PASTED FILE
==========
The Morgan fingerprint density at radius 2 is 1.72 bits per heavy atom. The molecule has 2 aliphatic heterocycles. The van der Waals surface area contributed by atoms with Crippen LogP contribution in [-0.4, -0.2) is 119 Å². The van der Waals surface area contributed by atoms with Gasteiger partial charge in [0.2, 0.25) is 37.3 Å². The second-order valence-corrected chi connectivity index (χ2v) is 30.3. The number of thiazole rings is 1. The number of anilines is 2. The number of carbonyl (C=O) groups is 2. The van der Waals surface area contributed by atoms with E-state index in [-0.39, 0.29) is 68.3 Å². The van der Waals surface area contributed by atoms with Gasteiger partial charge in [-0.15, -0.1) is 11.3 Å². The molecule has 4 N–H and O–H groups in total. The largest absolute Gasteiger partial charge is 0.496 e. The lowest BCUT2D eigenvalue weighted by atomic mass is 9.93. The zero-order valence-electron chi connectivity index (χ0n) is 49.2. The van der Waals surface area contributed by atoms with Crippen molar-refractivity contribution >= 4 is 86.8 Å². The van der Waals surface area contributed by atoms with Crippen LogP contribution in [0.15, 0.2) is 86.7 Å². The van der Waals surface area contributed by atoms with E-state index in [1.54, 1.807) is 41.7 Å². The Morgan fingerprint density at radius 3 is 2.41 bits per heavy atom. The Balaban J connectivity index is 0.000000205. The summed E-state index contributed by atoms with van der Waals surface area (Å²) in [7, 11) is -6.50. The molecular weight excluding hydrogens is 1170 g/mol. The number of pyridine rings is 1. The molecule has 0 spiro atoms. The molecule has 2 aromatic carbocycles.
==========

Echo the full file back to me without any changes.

The Morgan fingerprint density at radius 2 is 1.72 bits per heavy atom. The molecule has 2 aliphatic heterocycles. The van der Waals surface area contributed by atoms with Crippen LogP contribution in [-0.4, -0.2) is 119 Å². The van der Waals surface area contributed by atoms with Gasteiger partial charge in [0.2, 0.25) is 37.3 Å². The second-order valence-corrected chi connectivity index (χ2v) is 30.3. The number of thiazole rings is 1. The number of anilines is 2. The number of carbonyl (C=O) groups is 2. The van der Waals surface area contributed by atoms with E-state index in [-0.39, 0.29) is 68.3 Å². The van der Waals surface area contributed by atoms with Gasteiger partial charge in [-0.15, -0.1) is 11.3 Å². The molecule has 4 N–H and O–H groups in total. The largest absolute Gasteiger partial charge is 0.496 e. The lowest BCUT2D eigenvalue weighted by atomic mass is 9.93. The zero-order valence-electron chi connectivity index (χ0n) is 49.2. The van der Waals surface area contributed by atoms with Crippen molar-refractivity contribution >= 4 is 86.8 Å². The van der Waals surface area contributed by atoms with Crippen LogP contribution in [0.15, 0.2) is 86.7 Å². The van der Waals surface area contributed by atoms with E-state index in [1.54, 1.807) is 41.7 Å². The Morgan fingerprint density at radius 3 is 2.41 bits per heavy atom. The Balaban J connectivity index is 0.000000205. The summed E-state index contributed by atoms with van der Waals surface area (Å²) in [7, 11) is -6.50. The molecular weight excluding hydrogens is 1170 g/mol. The number of pyridine rings is 1. The molecule has 0 spiro atoms. The molecule has 2 aromatic carbocycles.